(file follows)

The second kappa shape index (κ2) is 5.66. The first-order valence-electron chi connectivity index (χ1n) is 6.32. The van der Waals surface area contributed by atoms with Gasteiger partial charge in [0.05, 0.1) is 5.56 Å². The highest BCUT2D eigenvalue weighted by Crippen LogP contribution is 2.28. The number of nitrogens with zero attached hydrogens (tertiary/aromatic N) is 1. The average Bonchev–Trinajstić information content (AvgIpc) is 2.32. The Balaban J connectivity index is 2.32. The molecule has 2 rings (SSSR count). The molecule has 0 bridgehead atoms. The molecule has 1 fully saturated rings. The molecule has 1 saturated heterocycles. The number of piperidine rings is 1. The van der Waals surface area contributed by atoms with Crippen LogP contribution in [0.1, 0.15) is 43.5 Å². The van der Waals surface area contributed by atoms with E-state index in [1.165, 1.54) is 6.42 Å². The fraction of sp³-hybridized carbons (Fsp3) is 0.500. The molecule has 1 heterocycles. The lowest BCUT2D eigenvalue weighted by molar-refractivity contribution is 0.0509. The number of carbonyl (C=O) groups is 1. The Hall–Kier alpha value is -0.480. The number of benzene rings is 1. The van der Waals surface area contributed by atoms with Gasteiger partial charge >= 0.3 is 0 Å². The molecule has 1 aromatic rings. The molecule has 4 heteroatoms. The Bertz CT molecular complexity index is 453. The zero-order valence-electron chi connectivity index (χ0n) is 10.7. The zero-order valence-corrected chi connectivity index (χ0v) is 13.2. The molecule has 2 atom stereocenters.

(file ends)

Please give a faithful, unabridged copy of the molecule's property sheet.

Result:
The second kappa shape index (κ2) is 5.66. The first-order valence-electron chi connectivity index (χ1n) is 6.32. The van der Waals surface area contributed by atoms with Gasteiger partial charge in [0.05, 0.1) is 5.56 Å². The highest BCUT2D eigenvalue weighted by Crippen LogP contribution is 2.28. The number of nitrogens with zero attached hydrogens (tertiary/aromatic N) is 1. The average Bonchev–Trinajstić information content (AvgIpc) is 2.32. The Balaban J connectivity index is 2.32. The molecule has 2 rings (SSSR count). The molecule has 0 bridgehead atoms. The molecule has 1 fully saturated rings. The molecule has 1 saturated heterocycles. The number of piperidine rings is 1. The van der Waals surface area contributed by atoms with Crippen LogP contribution in [0.1, 0.15) is 43.5 Å². The van der Waals surface area contributed by atoms with E-state index in [1.165, 1.54) is 6.42 Å². The fraction of sp³-hybridized carbons (Fsp3) is 0.500. The molecule has 1 heterocycles. The lowest BCUT2D eigenvalue weighted by molar-refractivity contribution is 0.0509. The number of carbonyl (C=O) groups is 1. The Hall–Kier alpha value is -0.480. The number of benzene rings is 1. The van der Waals surface area contributed by atoms with Gasteiger partial charge >= 0.3 is 0 Å². The molecule has 1 aromatic rings. The molecule has 4 heteroatoms. The Bertz CT molecular complexity index is 453. The zero-order valence-electron chi connectivity index (χ0n) is 10.7. The zero-order valence-corrected chi connectivity index (χ0v) is 13.2. The molecule has 2 atom stereocenters.